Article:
In this case, the Semeraro defendants filed a motion to vacate the judgment against them on March 24, 1999. Mario Valente, 115 F. Supp. 2d at 369. An evidentiary hearing to determine the jurisdictional issue raised by the Semeraro defendants was held before Judge Kaplan over parts of three days, and Defendant Kindler was called and testified for the Semeraro defendants.[8]See id. at 373, 375-76. Judge Kaplan made findings and denied the motion to vacate the judgement by Opinion dated September 8, 2000. Id. at 374-78.

Defendants' current motion claims that 1) the tortious interference and unfair competition claims are time-barred by the applicable statute of limitations; 2) the evidence in the record does not support *254 the unfair competition and trademark claims; and 3) Defendants are not bound by the judgment in the Semeraro Action. (Defendants' Notice of Motion; Defendants' Memorandum of Law in Support of Summary Judgment.)

The parties have cited no cases, and this Court could not find any precedent that addresses the precise situation presented in the case, namely, whether a court's findings of fact and conclusions of law at an evidentiary hearing, in connection with a motion to vacate a default judgment, are binding on the agent of the defendant in a later proceeding brought against the agent. Nevertheless, since Judge Kaplan, after conducting a three day evidentiary hearing in which both parties appeared and Defendant Kindler testified, found that an "agency relationship" existed between Semeraro and Kindler, and that "Semeraro [was] legally responsible for all actions by Kindler and his agents" (id. at 376-77), the Court concludes that Judge Kaplan's factual findings that tortious acts harming Plaintiff were committed by AAK and Kindler and the Semeraro defendants are the equivalent of a decision on the merits. Accordingly, the Court will review the validity of each of Plaintiff's claims, and if necessary, determine if the evidence satisfies the Marvel factors.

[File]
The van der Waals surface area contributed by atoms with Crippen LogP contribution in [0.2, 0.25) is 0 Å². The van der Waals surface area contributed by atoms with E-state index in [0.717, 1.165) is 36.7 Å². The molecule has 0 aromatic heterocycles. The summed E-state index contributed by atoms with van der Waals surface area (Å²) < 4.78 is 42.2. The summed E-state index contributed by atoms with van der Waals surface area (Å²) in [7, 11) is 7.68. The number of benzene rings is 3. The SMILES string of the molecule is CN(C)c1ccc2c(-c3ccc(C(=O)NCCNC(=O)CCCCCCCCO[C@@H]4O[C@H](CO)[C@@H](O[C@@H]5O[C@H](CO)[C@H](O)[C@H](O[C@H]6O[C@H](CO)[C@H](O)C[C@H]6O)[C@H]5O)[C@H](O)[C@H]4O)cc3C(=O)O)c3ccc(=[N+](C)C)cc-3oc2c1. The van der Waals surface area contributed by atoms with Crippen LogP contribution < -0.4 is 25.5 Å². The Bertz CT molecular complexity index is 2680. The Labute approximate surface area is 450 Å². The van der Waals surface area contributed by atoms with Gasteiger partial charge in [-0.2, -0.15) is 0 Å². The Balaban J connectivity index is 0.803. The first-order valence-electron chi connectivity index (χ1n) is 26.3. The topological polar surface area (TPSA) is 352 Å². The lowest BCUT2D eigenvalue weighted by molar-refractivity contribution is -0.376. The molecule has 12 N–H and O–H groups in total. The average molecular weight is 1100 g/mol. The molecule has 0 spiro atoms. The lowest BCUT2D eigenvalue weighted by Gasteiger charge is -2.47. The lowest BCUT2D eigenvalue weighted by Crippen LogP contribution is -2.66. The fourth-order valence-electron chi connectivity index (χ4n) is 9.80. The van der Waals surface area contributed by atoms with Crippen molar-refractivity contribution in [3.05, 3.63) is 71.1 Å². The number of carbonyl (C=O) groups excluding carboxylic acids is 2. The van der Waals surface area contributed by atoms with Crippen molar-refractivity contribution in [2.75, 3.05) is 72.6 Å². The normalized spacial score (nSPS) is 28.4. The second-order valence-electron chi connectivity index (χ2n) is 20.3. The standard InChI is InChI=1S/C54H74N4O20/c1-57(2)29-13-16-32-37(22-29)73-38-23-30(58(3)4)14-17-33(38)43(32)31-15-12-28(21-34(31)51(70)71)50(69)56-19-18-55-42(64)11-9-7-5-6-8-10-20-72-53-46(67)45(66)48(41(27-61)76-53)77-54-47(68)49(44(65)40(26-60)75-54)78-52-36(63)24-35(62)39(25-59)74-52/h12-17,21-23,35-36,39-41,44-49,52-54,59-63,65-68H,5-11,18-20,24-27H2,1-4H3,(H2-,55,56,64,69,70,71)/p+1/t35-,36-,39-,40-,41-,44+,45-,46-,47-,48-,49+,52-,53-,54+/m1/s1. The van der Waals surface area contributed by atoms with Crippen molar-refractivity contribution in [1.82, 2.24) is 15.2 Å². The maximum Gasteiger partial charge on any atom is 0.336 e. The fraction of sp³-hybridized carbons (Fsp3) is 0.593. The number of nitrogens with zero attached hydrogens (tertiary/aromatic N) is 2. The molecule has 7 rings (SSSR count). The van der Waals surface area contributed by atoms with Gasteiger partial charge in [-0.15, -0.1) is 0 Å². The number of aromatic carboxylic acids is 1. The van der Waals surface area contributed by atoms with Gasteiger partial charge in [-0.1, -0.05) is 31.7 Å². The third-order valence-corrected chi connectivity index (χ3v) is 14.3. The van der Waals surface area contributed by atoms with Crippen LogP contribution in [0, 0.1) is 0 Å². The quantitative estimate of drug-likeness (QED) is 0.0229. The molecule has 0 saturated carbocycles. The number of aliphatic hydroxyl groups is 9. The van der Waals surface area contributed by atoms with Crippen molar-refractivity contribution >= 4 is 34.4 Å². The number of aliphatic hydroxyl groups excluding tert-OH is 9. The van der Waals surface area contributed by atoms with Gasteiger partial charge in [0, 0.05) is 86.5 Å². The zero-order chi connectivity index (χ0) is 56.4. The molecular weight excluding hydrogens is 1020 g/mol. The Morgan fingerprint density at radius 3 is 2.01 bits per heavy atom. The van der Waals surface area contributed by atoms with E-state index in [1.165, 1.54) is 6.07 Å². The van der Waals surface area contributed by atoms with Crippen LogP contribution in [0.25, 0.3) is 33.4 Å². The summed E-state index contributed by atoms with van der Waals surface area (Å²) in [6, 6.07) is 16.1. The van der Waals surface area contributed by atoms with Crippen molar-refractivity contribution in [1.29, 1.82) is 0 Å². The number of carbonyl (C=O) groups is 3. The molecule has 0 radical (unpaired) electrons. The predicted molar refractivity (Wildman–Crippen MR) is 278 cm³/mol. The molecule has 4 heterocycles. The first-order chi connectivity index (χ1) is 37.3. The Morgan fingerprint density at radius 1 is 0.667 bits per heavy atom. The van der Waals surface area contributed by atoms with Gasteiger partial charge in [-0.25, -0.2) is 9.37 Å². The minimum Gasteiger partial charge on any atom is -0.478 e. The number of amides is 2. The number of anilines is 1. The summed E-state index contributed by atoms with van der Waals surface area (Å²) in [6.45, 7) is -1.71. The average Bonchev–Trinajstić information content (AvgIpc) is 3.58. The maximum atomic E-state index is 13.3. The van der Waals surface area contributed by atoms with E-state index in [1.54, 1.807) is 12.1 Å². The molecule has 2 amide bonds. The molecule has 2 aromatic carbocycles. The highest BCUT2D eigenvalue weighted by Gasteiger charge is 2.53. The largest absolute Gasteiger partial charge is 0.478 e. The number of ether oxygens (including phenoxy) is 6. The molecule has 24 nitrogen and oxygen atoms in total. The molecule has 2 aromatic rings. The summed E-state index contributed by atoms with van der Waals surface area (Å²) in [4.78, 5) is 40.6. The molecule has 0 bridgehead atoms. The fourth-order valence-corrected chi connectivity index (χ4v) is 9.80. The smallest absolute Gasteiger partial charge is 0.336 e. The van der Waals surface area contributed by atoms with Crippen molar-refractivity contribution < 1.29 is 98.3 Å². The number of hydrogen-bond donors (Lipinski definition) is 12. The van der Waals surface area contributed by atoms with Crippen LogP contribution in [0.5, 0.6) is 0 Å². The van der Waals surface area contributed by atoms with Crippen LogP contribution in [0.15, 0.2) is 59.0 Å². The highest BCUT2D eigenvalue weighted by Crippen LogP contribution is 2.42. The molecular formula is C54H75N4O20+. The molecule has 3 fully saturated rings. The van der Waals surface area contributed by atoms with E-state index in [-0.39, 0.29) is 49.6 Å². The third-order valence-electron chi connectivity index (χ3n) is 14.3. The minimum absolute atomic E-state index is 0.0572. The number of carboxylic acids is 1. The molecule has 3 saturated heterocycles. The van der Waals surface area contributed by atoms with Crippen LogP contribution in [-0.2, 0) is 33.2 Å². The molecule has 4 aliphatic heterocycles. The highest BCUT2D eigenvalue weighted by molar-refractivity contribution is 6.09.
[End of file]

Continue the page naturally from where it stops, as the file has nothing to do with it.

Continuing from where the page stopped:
A. Plaintiff's Tortious Interference Claim

Pursuant to New York law, a claim alleging interference with contractual and business relationships is subject to a three year statute of limitations. See N.Y. C.P.L.R. § 214(4); Besicorp Ltd. v. Kahn, 290 A.D.2d 147, 150, 736 N.Y.S.2d 708 (N.Y.App.Div.2002). The limitations period for tortious interference claims begins to run on the date that the alleged injury takes place. See Weizmann Institute of Science v. Neschis, 229 F. Supp. 2d 234, 252 (S.D.N.Y.2002). Plaintiff does not dispute these points. Plaintiff alleged that in the Spring of 1997, Defendants exported Semeraro overcoats to Brooks Brothers in violation of Plaintiff's exclusive right to the importation and sale of Semeraro overcoats. (Compl. ¶ 9.) Plaintiff also alleged that "[d]uring the Spring of 1997, and thereafter,"[9] Defendants solicited orders for Semeraro overcoats from Lord & Taylor and Bloomingdale's. (Id. ¶ 11.) Plaintiff brought the current Complaint against Defendants in January 2002, tolling the statute of limitations. During oral argument on the current motion, Plaintiff conceded that the tortious interference claim was outside the applicable three year statute of limitations. (Tr. at 44.) Defendants' motion for summary judgment with respect to the tortious interference claim is granted.

 

B. Plaintiff's Unfair Competition Claim

Both parties addressed Plaintiff's unfair competition claim under the Lanham Act in their briefs and at oral argument.

 

1. Substantive Law

Section 43 of the Lanham Act provides in relevant part:

 
Any person who, on or in connection with any goods or services, or any container for goods, uses in commerce any word, term, name, symbol, or device, or any combination thereof, or any false designation of origin, false or misleading *255 description of fact, or false or misleading representation of fact, which